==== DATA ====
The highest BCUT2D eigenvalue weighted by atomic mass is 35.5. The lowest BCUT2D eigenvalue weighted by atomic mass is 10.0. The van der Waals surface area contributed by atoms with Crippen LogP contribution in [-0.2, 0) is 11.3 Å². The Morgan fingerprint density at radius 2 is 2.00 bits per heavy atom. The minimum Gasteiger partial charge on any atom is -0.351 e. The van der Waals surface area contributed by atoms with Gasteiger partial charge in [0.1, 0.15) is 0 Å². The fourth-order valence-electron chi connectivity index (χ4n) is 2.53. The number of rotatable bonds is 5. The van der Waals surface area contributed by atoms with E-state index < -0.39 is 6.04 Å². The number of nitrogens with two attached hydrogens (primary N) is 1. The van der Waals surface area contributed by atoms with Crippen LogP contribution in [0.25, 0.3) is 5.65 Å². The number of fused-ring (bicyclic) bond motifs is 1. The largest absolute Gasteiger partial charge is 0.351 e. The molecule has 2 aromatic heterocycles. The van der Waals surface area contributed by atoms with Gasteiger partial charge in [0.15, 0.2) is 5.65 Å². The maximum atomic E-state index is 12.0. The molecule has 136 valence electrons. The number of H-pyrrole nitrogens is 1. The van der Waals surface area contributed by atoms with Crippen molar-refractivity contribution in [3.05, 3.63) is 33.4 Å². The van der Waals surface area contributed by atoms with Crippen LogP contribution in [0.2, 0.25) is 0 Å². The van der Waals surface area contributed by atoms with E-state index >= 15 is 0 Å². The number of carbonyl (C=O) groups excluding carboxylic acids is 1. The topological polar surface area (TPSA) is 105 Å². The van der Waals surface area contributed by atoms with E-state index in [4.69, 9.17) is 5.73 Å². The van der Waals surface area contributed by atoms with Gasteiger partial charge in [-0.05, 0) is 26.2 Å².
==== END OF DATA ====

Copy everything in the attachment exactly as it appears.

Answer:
The highest BCUT2D eigenvalue weighted by atomic mass is 35.5. The lowest BCUT2D eigenvalue weighted by atomic mass is 10.0. The van der Waals surface area contributed by atoms with Crippen LogP contribution in [-0.2, 0) is 11.3 Å². The Morgan fingerprint density at radius 2 is 2.00 bits per heavy atom. The minimum Gasteiger partial charge on any atom is -0.351 e. The van der Waals surface area contributed by atoms with Gasteiger partial charge in [0.1, 0.15) is 0 Å². The fourth-order valence-electron chi connectivity index (χ4n) is 2.53. The number of rotatable bonds is 5. The van der Waals surface area contributed by atoms with E-state index < -0.39 is 6.04 Å². The number of nitrogens with two attached hydrogens (primary N) is 1. The van der Waals surface area contributed by atoms with Crippen LogP contribution in [0.25, 0.3) is 5.65 Å². The number of fused-ring (bicyclic) bond motifs is 1. The largest absolute Gasteiger partial charge is 0.351 e. The molecule has 2 aromatic heterocycles. The van der Waals surface area contributed by atoms with Gasteiger partial charge in [0.15, 0.2) is 5.65 Å². The maximum atomic E-state index is 12.0. The molecule has 136 valence electrons. The number of H-pyrrole nitrogens is 1. The van der Waals surface area contributed by atoms with Crippen molar-refractivity contribution in [3.05, 3.63) is 33.4 Å². The van der Waals surface area contributed by atoms with Crippen LogP contribution in [0.2, 0.25) is 0 Å². The van der Waals surface area contributed by atoms with E-state index >= 15 is 0 Å². The number of carbonyl (C=O) groups excluding carboxylic acids is 1. The topological polar surface area (TPSA) is 105 Å². The van der Waals surface area contributed by atoms with E-state index in [4.69, 9.17) is 5.73 Å². The van der Waals surface area contributed by atoms with Gasteiger partial charge in [-0.05, 0) is 26.2 Å².